Air pollution: Coroner calls for law change after Ella Adoo-Kissi-Debrah's death

Ella Adoo-Kissi-Debrah

A coroner has called for a change in the law after air pollution led to the death of a nine-year-old girl.

Ella Adoo-Kissi-Debrah, who lived near the South Circular Road in Lewisham, south-east London, died in 2013.

An inquest had found air pollution “made a material contribution” to her death.

Coroner Phillip Barlow said there is “no safe level of particulate matter” in the air and called for national pollution limits to be reduced.

Ella was the first person in the UK to have air pollution listed as the cause of death on their death certificate, following the inquest ruling by Mr Barlow last December.

In a report to prevent future deaths, he said the government should reduce existing legally binding targets for particulate matter pollution to bring them in line with World Health Organisation (WHO) guidelines.

General view traffic of the A205 South Circular Road in Lewisham

image copyrightPA Media

Responding to the report, Ella’s mother Rosamund Adoo- Kissi-Debrah, called on the government to act on the coroner’s recommendations, warning “children are dying unnecessarily because the government is not doing enough to combat air pollution”.

In his report, Mr Barlow called for more information about air pollution and its impact to be made available to the public.

“As the parent of a child suffering from severe asthma, I should have been given this information but this did not happen,” Ms Adoo-Kissi-Debrah said.

“Because of a lack of information I did not take the steps to reduce Ella’s exposure to air pollution that might have saved her life. I will always live with this regret.

“But it is not too late for other children.”

Prof Stephen Holgate, an expert who gave evidence at Ella’s inquest, said the report had “shone a brilliant white light on the importance” of the issue of air pollution and called on the government to “start to treat this with the seriousness that it deserves”.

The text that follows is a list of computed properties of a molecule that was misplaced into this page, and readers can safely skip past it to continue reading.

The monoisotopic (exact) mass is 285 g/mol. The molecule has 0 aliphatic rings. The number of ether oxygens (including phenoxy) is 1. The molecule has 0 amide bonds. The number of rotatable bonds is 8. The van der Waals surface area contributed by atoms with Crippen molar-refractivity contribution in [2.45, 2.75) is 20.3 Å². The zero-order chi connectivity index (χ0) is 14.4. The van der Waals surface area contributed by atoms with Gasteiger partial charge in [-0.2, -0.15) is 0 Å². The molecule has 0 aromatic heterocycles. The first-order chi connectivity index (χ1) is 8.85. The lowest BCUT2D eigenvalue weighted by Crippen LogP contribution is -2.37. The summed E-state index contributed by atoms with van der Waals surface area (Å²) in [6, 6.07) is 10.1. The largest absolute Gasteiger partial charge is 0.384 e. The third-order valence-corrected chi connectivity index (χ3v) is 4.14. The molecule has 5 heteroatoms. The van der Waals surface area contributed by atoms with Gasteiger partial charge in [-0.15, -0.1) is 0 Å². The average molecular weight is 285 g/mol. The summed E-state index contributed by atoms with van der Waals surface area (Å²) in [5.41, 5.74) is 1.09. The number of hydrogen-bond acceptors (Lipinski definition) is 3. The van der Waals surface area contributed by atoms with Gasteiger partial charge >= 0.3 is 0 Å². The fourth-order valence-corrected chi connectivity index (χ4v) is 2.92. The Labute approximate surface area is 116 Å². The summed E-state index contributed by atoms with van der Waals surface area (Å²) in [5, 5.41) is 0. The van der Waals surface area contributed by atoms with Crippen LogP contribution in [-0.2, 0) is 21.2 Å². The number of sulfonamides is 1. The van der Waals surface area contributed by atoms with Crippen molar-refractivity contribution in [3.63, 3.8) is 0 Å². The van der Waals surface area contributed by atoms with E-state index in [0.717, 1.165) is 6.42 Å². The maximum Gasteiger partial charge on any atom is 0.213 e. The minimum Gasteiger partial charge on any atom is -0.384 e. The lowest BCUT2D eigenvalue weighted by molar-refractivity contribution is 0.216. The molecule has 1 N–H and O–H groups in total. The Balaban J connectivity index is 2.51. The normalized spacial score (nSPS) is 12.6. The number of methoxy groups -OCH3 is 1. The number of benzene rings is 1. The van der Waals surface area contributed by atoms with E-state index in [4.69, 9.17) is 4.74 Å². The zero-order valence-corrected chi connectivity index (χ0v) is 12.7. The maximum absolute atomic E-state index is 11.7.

He added: “If this was happening to water and 40,000 deaths were being brought forward due to poisoning in water, we’d be outside Parliament shouting.”

Particulate matter consists of tiny particles known as PM2.5. These have a diameter of less than 2.5 micrometres across – that is one-four-hundredth of a millimetre, or about 3% of the diameter of a human hair.

These particles are so small they can lodge in the lungs and even pass into the bloodstream. There is evidence they can damage blood vessels and organs.

The WHO guidelines suggest keeping an average concentration of PM2.5 under 10 micrograms per cubic metre of air (µg/m3), to prevent increased deaths.

The UK limit, based on European Union (EU) recommendations, is a yearly average of 25 µg/m3.

An inquest into Ella’s death also found levels of nitrogen dioxide (NO2) near her home exceeded WHO and EU guidelines.

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Analysis

Claire Marshall, BBC Environment Correspondent

This report is looking at what the government can do to protect people.

It is not legally binding but the fact it is so clear in its recommendations will make it much harder for the government to ignore the issue of pollution.

It has been described by many experts to me as a “public health emergency”.

As we emerge from lockdown and car use heads towards levels that were seen prior to the Covid-19 pandemic, toxic fumes are on the rise again

As Ella’s mother Rosamund said to me, the coroner has made the issue “simple.” It’s about the death of a nine-year-old girl.

What will the government do to prevent this from happening again?

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The Environment Bill, currently being debated in Parliament, calls for a new target on air pollution to be set before 2022.

Ms Adoo-Kissi-Debrah said: “I invite the government to act now to reduce air pollution. Immediately. Not in eighteen months, not in five years – that’s not fast enough.

“People are dying from air pollution each year. Action needs to be taken now or more people will simply continue to die.”

Sarah Woolnough, chief executive of the British Lung Foundation, said limiting air pollution to WHO guidelines would be “a game-changer, potentially preventing thousands more families facing the death of a loved one because of air pollution.”

Ella Kissi-Debrah at St Thomas' hospital

image copyrightRosamund Adoo-Kissi-Debrah

She said children, older people and the 6.5 million people in the UK living with respiratory disease are all at risk from toxic air.

A government spokesperson said: “Our thoughts continue to be with Ella’s family and friends.

“We will carefully consider the recommendations in the report and respond in due course.

“We are delivering a £3.8bn plan to clean up transport and tackle NO2 pollution and going further in protecting communities from air pollution, particularly PM2.5 which is especially harmful to human health.”

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